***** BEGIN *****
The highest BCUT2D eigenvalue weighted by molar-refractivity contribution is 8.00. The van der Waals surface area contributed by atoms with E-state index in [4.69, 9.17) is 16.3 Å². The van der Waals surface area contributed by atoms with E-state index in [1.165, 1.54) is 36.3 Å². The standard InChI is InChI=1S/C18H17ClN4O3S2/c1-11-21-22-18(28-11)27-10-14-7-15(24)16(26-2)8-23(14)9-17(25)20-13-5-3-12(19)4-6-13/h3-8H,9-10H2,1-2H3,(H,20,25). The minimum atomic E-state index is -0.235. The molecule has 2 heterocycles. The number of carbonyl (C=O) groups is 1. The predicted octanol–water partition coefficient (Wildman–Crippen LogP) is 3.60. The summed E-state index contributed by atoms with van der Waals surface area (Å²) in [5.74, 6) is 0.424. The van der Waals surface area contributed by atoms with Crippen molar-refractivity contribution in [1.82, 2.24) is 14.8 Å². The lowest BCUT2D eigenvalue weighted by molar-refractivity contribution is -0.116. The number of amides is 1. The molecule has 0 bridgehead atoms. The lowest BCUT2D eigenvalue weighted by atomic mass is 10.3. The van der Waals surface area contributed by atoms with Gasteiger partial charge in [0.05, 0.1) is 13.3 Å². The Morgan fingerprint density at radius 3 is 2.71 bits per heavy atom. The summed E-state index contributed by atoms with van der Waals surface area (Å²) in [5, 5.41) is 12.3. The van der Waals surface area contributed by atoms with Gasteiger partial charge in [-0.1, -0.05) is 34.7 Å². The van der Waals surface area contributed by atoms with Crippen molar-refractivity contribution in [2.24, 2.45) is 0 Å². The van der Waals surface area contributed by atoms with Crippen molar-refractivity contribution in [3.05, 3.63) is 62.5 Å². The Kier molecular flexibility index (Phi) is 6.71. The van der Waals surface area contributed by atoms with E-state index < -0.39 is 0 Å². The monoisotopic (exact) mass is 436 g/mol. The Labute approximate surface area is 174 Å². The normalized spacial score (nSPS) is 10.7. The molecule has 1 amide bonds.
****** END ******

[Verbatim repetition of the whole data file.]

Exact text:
The highest BCUT2D eigenvalue weighted by molar-refractivity contribution is 8.00. The van der Waals surface area contributed by atoms with E-state index in [4.69, 9.17) is 16.3 Å². The van der Waals surface area contributed by atoms with E-state index in [1.165, 1.54) is 36.3 Å². The standard InChI is InChI=1S/C18H17ClN4O3S2/c1-11-21-22-18(28-11)27-10-14-7-15(24)16(26-2)8-23(14)9-17(25)20-13-5-3-12(19)4-6-13/h3-8H,9-10H2,1-2H3,(H,20,25). The minimum atomic E-state index is -0.235. The molecule has 2 heterocycles. The number of carbonyl (C=O) groups is 1. The predicted octanol–water partition coefficient (Wildman–Crippen LogP) is 3.60. The summed E-state index contributed by atoms with van der Waals surface area (Å²) in [5.74, 6) is 0.424. The van der Waals surface area contributed by atoms with Crippen molar-refractivity contribution in [1.82, 2.24) is 14.8 Å². The lowest BCUT2D eigenvalue weighted by molar-refractivity contribution is -0.116. The number of amides is 1. The molecule has 0 bridgehead atoms. The lowest BCUT2D eigenvalue weighted by atomic mass is 10.3. The van der Waals surface area contributed by atoms with Gasteiger partial charge in [0.05, 0.1) is 13.3 Å². The Morgan fingerprint density at radius 3 is 2.71 bits per heavy atom. The summed E-state index contributed by atoms with van der Waals surface area (Å²) in [5, 5.41) is 12.3. The van der Waals surface area contributed by atoms with Gasteiger partial charge in [-0.1, -0.05) is 34.7 Å². The van der Waals surface area contributed by atoms with Crippen molar-refractivity contribution in [2.24, 2.45) is 0 Å². The van der Waals surface area contributed by atoms with Crippen molar-refractivity contribution in [3.05, 3.63) is 62.5 Å². The Kier molecular flexibility index (Phi) is 6.71. The van der Waals surface area contributed by atoms with E-state index < -0.39 is 0 Å². The monoisotopic (exact) mass is 436 g/mol. The Labute approximate surface area is 174 Å². The normalized spacial score (nSPS) is 10.7. The molecule has 1 amide bonds.